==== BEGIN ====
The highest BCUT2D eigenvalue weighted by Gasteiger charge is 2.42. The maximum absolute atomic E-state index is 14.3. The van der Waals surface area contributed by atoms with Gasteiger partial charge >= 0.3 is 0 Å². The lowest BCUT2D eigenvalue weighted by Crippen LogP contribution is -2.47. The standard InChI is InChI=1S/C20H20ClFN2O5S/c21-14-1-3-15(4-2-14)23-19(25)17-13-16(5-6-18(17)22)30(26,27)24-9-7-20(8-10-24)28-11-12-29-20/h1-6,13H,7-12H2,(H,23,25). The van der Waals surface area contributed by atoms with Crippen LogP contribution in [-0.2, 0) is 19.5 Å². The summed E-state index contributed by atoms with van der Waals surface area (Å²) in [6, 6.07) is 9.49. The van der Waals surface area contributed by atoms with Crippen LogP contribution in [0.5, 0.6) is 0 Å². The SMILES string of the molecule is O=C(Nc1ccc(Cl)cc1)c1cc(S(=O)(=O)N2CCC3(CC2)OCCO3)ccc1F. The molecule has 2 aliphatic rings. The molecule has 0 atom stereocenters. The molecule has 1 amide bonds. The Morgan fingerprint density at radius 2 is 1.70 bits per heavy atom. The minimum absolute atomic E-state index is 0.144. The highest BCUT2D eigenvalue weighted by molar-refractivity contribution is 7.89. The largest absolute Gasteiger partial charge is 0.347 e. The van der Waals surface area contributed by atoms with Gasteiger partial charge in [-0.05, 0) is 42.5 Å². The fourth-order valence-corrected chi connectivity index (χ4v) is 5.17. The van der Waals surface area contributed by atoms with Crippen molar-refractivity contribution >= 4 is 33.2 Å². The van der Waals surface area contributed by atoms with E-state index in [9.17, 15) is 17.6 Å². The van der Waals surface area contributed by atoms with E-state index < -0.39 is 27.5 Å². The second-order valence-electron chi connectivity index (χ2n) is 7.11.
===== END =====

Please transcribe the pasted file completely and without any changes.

The highest BCUT2D eigenvalue weighted by Gasteiger charge is 2.42. The maximum absolute atomic E-state index is 14.3. The van der Waals surface area contributed by atoms with Gasteiger partial charge >= 0.3 is 0 Å². The lowest BCUT2D eigenvalue weighted by Crippen LogP contribution is -2.47. The standard InChI is InChI=1S/C20H20ClFN2O5S/c21-14-1-3-15(4-2-14)23-19(25)17-13-16(5-6-18(17)22)30(26,27)24-9-7-20(8-10-24)28-11-12-29-20/h1-6,13H,7-12H2,(H,23,25). The van der Waals surface area contributed by atoms with Crippen LogP contribution in [-0.2, 0) is 19.5 Å². The summed E-state index contributed by atoms with van der Waals surface area (Å²) in [6, 6.07) is 9.49. The van der Waals surface area contributed by atoms with Crippen LogP contribution in [0.5, 0.6) is 0 Å². The SMILES string of the molecule is O=C(Nc1ccc(Cl)cc1)c1cc(S(=O)(=O)N2CCC3(CC2)OCCO3)ccc1F. The molecule has 2 aliphatic rings. The molecule has 0 atom stereocenters. The molecule has 1 amide bonds. The Morgan fingerprint density at radius 2 is 1.70 bits per heavy atom. The minimum absolute atomic E-state index is 0.144. The highest BCUT2D eigenvalue weighted by molar-refractivity contribution is 7.89. The largest absolute Gasteiger partial charge is 0.347 e. The van der Waals surface area contributed by atoms with Gasteiger partial charge in [-0.05, 0) is 42.5 Å². The fourth-order valence-corrected chi connectivity index (χ4v) is 5.17. The van der Waals surface area contributed by atoms with Crippen molar-refractivity contribution >= 4 is 33.2 Å². The van der Waals surface area contributed by atoms with E-state index in [9.17, 15) is 17.6 Å². The van der Waals surface area contributed by atoms with E-state index < -0.39 is 27.5 Å². The second-order valence-electron chi connectivity index (χ2n) is 7.11.